medical visit

Life after Trauma [PhD Project]

Physical trauma is one of the leading causes of disability worldwide and associated with high medical and societal costs. Independent of type and severity, trauma can have significant impact on various aspects of life, like work and leisure. Given the complexity and the differences in the recovery patterns of trauma patients, instead of a one size fits all solution, a personalised approach is needed. This project is part of the Personalized Prevention and Care theme.

The aim of this project is to increase the understanding of differences in patterns of physical, psychological, and social recovery within and between trauma patients, using a patient-centered approach. With this insight, personalized aftercare for patients can be developed to improve health and recovery after trauma.

In a mixed method design we will use secondary data from ongoing cohorts, qualitative data collection to and intensive longitudinal data collection (Experience Sampling Methods) among trauma patients to investigate daily health and recovery patterns within patients. With this approach and new insight, more tailored, multidisciplinary trauma care can be offered, leading to overall better health and recovery for trauma patients, and more participation in society. Healthcare professionals will get more insight in the outcome of the patient, particularly in the interaction between different outcome domains. This knowledge aids in identifying risk groups and tailor treatment and advise to the needs of the patient.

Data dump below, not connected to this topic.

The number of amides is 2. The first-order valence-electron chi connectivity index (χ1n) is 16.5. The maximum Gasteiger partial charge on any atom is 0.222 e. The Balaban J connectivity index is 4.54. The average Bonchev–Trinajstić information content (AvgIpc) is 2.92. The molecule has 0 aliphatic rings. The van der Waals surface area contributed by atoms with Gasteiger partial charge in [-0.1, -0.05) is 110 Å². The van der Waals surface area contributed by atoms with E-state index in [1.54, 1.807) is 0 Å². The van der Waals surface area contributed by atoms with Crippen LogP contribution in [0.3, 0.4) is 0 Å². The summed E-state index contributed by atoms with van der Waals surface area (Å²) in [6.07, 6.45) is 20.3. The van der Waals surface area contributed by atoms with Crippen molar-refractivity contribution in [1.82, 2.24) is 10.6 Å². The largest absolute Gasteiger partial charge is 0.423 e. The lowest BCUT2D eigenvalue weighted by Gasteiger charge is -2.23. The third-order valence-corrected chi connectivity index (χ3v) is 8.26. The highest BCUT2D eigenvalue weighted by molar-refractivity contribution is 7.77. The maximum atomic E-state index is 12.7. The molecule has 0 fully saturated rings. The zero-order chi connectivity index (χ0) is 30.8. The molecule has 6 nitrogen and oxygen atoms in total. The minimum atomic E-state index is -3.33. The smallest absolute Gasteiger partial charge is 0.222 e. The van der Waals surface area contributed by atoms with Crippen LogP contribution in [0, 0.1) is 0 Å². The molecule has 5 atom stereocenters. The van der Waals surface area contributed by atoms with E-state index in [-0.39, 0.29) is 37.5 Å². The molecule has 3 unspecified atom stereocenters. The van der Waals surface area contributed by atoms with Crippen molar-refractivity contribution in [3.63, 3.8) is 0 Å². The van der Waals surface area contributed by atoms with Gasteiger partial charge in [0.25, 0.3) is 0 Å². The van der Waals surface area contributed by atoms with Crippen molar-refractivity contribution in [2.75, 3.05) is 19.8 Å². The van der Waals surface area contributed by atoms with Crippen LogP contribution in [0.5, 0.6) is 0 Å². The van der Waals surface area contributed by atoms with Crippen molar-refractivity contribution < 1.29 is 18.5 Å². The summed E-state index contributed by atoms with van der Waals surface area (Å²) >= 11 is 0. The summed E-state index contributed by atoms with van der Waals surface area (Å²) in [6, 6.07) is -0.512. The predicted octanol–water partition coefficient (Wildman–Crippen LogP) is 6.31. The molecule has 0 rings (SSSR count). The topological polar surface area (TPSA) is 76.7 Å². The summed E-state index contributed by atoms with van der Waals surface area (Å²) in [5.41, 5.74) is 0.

Collaboration between researchers and health care organisations

In this project researchers from TSB, Tilburg University will work in close collaboration with researchers and trauma surgeons from the ETZ Hospital and the Network Acute Care Brabant (NAZB), which is a collaboration between 10 hospitals in Brabant which hospitalise approximately 11.000 trauma patients annually.

The team

Dr. Margot Joosen (Tranzo) is a health scientist with expertise in work & health and recovery

Dr. Mariska de Jongh (Elisabeth-Tweesteden Ziekenhuis & Network Acute Care Brabant (NAZB), Tilburg) is an  epidemiologist with expertise in outcome research in trauma care

Dr. Marjan Bakker (Department of Methodology and Statistics) is specialized in longitudinal data analysis and latent class analysis

Daphne van der Kruijssen (MSc) (Department Human Resource Studies) is specialized in employee wellbeing and experience sampling techniques

Dr. Nina Kupper (Department Medical and Clinical Psychology) is a medical psychologist specialized in psychological risk- and protection factors


Project duration: 2021 - 2025

[Photo: ETZ foto en film]

Cross-cutting themes

The Herbert Simon Research Institute for Health, Well-being, and Adaptiveness is a research center devoted to carrying out excellent, state of the art research in order to contribute to healthy and resilient people. We have selected three themes, which involve the collaboration between various Departments  and address actual themes in need of both fundamental and applied research.